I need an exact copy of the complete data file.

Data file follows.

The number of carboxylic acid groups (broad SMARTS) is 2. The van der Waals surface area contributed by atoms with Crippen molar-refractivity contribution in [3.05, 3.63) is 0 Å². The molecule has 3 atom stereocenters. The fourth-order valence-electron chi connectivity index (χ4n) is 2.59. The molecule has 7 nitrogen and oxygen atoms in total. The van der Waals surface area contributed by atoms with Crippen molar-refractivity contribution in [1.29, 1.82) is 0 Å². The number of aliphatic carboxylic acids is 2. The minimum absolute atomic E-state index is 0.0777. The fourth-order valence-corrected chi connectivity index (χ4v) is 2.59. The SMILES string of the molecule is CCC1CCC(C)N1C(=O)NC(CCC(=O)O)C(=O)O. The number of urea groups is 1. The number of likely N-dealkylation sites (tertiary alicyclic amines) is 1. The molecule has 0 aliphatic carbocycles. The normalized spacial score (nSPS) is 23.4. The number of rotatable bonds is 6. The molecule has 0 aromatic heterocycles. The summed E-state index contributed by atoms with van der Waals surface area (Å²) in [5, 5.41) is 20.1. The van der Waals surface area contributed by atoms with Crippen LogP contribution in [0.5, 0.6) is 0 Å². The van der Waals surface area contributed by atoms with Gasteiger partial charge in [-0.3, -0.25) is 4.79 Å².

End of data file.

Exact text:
The number of carboxylic acid groups (broad SMARTS) is 2. The van der Waals surface area contributed by atoms with Crippen molar-refractivity contribution in [3.05, 3.63) is 0 Å². The molecule has 3 atom stereocenters. The fourth-order valence-electron chi connectivity index (χ4n) is 2.59. The molecule has 7 nitrogen and oxygen atoms in total. The van der Waals surface area contributed by atoms with Crippen molar-refractivity contribution in [1.29, 1.82) is 0 Å². The number of aliphatic carboxylic acids is 2. The minimum absolute atomic E-state index is 0.0777. The fourth-order valence-corrected chi connectivity index (χ4v) is 2.59. The SMILES string of the molecule is CCC1CCC(C)N1C(=O)NC(CCC(=O)O)C(=O)O. The number of urea groups is 1. The number of likely N-dealkylation sites (tertiary alicyclic amines) is 1. The molecule has 0 aliphatic carbocycles. The normalized spacial score (nSPS) is 23.4. The number of rotatable bonds is 6. The molecule has 0 aromatic heterocycles. The summed E-state index contributed by atoms with van der Waals surface area (Å²) in [5, 5.41) is 20.1. The van der Waals surface area contributed by atoms with Crippen LogP contribution in [0.5, 0.6) is 0 Å². The van der Waals surface area contributed by atoms with Gasteiger partial charge in [-0.3, -0.25) is 4.79 Å².